But my point is that, while we haven't seen a massive wave of cleantech startups crashing yet, the factors underlying that are drying up.  And so I expect to see many more unfortunate stories over the next 12 months, even if the economy appears to be slowing getting better.  And if the economy twitches back downward... batten down the hatches.


Proving clean technology works

Rob Day: September 2, 2009, 10:43 AM

The headline-grabbing news this week is Khosla Venture's recent fund closings, of their $275M seed fund and $800M "main fund".  It's good to see more seed capital available in the sector -- as we've talked about here before, things have probably shifted too heavily toward late stage deals over the past few quarters, leaving a critical funding gap at the seed stage for cleantech startups.  And it's also good, I think, to see such seed efforts split out into a separate fund from later-stage efforts.  In many of the larger recent cleantech funds, seed and growth stage have been conflated within the same fund, which sets up some internal management challenges and also from an LP's perspective makes it tough to find specialized early stage focus.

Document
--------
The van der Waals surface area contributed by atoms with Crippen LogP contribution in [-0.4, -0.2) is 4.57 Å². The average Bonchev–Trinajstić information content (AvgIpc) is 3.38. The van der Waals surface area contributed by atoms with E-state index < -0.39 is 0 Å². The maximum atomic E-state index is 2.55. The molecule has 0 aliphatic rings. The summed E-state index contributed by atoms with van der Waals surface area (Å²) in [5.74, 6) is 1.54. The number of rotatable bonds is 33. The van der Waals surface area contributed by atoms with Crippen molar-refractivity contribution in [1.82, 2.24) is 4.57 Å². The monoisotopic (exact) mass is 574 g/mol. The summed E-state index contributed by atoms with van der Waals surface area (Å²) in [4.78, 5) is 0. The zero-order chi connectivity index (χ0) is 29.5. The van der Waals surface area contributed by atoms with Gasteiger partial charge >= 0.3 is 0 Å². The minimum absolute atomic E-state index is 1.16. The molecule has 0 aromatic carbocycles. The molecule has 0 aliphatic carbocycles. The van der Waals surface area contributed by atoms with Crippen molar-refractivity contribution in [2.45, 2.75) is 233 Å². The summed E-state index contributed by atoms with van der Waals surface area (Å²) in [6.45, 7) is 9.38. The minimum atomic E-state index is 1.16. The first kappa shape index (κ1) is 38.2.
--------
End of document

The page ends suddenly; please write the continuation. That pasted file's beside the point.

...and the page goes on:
In the NYT article about the closings, however, I was a bit surprised to see the suggestion that a few million dollars' worth of investment is all it takes for a cleantech startup to prove their technology to the point of being able to secure project financing.  Now note, I'm not going to pick on Vinod for that quote, because I would bet there were nuances to it that didn't pass through the journalist-editor translation.  But it brings up an important point to discuss, nonetheless.

There is in fact a huge capital gap for cleantech startups around early project finance.  In most cleantech startups that will actually be producing anything (as opposed to software-based cleantech startups), building out production or manufacturing capacity is capital-intensive by definition.  To build out a commercial-scale solar fab could require tens or even hundreds of millions of dollars.  Ditto for biofuel plants, for utility-scale solar generation facilities, and for battery manufacturing lines.